Ten years ago Rabbi Eli Garfinkel and his wife, Naomi Lasky, arrived at Temple Beth El of Somerset. After a decade immersed in the life of the community and Conservative congregation, a place they call their spiritual home, the couple was honored April 10 at a dinner-dance attended by a sellout crowd of 140 well-wishers.
Guests included Somerset County Freeholder Brian Levine, a temple member, and Keith Krivitzky and Susan Antman, CEO/executive director and executive vice president, respectively, of the Jewish Federation in the Heart of New Jersey.
“This is one of the largest dinner-dances we’ve ever had,” said congregation president Marc Hilton. “We actually had to turn people away. That’s a testament to the rabbi and Naomi.”
The two honorees “have really become part of the family since coming here…with their one-year-old twins,” Sari and Josh, said dinner committee member Rick Weitz. “He guided us to becoming egalitarian. His sermons are top-notch. He has led us with joy and compassion and has a wonderful relationship with our young people.”
Garfinkel said that since his arrival he has been most proud of his well-attended adult education classes and the establishment of a second-night Passover seder.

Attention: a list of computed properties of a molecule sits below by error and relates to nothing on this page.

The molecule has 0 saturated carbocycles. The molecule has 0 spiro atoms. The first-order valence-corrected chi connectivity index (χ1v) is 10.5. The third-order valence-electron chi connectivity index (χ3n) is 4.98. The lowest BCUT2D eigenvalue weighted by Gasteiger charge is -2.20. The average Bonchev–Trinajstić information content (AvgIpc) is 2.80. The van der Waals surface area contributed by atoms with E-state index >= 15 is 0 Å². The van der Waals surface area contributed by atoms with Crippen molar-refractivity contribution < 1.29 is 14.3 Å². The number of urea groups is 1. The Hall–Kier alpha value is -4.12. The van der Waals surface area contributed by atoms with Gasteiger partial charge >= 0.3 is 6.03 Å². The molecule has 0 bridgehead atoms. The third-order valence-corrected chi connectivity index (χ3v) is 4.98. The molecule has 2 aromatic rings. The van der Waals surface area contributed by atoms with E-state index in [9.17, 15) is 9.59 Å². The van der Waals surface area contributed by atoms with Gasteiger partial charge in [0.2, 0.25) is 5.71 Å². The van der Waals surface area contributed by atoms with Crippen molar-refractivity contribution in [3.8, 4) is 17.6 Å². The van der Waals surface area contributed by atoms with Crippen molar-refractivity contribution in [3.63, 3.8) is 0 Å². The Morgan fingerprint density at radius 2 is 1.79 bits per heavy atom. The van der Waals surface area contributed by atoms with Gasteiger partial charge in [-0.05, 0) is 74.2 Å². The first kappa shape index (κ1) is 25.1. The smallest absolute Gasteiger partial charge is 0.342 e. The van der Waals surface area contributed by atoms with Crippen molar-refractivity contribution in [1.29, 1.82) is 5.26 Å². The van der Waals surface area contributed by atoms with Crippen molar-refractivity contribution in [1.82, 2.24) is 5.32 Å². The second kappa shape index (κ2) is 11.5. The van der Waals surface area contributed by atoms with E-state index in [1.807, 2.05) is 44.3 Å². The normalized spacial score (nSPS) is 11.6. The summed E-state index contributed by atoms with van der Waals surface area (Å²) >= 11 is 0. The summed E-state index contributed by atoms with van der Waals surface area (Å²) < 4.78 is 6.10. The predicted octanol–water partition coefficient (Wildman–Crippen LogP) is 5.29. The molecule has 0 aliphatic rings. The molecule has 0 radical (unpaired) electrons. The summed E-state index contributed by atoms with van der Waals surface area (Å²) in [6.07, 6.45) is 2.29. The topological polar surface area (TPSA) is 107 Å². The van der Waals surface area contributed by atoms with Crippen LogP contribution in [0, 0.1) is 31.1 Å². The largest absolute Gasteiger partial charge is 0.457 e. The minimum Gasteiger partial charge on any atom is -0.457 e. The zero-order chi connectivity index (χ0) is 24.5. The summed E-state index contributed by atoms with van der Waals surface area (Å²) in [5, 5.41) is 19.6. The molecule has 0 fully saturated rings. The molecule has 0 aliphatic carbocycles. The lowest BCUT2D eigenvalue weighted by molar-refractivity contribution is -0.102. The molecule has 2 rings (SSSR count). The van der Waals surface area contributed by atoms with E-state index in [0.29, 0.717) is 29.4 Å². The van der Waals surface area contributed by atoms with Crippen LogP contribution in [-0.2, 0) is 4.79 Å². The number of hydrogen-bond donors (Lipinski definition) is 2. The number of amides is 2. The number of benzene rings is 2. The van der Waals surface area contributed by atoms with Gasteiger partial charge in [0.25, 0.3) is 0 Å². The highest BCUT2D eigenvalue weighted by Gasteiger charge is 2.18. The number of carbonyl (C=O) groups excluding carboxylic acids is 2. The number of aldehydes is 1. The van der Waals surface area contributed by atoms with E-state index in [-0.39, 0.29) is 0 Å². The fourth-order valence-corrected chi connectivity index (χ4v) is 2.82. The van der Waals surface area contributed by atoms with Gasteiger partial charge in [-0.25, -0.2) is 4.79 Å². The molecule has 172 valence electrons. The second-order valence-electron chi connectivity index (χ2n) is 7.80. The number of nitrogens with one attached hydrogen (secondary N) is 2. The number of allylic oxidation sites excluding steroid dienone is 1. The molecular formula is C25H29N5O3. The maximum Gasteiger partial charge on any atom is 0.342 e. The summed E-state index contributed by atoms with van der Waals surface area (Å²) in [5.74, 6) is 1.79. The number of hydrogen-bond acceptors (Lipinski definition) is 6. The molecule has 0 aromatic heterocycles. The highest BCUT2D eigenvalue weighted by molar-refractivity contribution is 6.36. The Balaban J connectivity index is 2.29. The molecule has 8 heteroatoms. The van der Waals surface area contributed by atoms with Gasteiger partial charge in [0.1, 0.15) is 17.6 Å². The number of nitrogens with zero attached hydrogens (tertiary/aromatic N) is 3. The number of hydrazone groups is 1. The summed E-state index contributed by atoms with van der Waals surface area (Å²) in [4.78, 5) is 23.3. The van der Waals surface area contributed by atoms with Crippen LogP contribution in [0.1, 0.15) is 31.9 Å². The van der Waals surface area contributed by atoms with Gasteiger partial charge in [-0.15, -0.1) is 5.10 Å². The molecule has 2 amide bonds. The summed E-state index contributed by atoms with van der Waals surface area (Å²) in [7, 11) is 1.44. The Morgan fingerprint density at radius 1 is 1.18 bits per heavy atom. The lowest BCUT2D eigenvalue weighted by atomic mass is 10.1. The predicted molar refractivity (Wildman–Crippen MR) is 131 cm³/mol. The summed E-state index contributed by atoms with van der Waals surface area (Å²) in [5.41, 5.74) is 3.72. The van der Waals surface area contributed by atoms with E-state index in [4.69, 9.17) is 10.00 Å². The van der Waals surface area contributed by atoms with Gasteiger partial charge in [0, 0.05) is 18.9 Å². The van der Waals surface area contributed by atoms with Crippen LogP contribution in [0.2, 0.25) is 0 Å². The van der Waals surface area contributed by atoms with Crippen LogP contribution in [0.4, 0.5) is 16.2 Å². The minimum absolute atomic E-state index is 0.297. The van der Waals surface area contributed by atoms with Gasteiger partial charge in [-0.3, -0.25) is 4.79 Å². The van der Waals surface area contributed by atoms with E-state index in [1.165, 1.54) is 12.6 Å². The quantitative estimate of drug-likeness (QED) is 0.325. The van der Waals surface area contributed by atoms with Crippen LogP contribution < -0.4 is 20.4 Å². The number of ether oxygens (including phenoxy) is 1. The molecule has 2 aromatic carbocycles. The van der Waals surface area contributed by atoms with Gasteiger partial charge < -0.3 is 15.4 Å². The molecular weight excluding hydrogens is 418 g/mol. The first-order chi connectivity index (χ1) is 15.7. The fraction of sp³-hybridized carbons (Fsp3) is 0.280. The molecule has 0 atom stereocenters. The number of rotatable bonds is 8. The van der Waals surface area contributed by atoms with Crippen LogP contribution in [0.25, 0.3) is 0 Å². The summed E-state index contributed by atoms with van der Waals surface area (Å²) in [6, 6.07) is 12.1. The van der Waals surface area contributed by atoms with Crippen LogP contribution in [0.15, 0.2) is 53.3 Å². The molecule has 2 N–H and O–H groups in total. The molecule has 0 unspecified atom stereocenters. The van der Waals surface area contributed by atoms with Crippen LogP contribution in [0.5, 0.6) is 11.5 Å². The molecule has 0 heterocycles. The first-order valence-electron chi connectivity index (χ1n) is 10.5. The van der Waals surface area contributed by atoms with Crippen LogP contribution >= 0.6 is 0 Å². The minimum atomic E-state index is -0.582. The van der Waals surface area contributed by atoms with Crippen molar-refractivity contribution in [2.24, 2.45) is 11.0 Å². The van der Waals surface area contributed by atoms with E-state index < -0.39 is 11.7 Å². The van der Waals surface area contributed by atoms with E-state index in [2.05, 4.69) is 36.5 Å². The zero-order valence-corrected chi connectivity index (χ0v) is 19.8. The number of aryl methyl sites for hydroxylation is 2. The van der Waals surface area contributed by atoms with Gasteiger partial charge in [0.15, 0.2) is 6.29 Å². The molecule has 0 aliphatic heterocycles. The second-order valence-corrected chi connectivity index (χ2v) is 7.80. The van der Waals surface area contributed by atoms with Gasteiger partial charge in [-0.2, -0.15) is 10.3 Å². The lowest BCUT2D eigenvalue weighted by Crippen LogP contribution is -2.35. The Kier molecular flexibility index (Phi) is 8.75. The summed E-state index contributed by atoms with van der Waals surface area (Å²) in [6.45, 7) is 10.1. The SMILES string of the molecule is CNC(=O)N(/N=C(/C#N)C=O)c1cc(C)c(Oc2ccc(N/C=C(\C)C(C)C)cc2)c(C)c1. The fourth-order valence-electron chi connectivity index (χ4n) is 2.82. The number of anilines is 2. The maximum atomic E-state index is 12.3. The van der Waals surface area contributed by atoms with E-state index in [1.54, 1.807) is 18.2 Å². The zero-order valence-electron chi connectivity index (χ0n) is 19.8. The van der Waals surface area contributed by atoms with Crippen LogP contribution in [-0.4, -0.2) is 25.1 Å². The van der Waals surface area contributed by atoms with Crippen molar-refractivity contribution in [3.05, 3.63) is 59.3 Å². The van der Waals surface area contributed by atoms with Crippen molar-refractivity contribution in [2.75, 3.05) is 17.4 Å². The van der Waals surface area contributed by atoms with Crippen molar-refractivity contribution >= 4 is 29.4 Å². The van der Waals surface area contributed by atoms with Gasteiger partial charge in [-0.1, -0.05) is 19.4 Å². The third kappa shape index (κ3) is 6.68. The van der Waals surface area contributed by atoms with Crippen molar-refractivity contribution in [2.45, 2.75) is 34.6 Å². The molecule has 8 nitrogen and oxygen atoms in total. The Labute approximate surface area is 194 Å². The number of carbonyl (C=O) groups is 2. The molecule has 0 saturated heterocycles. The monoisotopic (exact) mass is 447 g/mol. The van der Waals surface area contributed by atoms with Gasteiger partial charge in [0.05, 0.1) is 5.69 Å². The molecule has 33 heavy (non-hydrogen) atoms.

Additionally, he has created a Jewish film festival at the synagogue and has become known for his computer technology skills. He posts his sermons and has created many Jewish-themed smartphone apps.
He also serves as New Jersey president of the Rabbinical Assembly, the rabbinical arm of the Conservative movement, and is a longtime member of the Franklin Township Martin Luther King Memorial Breakfast Committee, giving the fund-raising speech at the annual event.
Lasky, a trained social worker, is on the board of the Family and Community Services of Somerset County, has organized and led congregational missions to Israel with her husband, chaired Super Sunday for the former Jewish Federation of Greater Middlesex County, and currently serves on the executive committee of the Heart of NJ federation.
Levine told the gathering that Garfinkel, through his educational offerings and divrei Torah, has taught congregants “to appreciate the light” and the importance of caring for the community at large.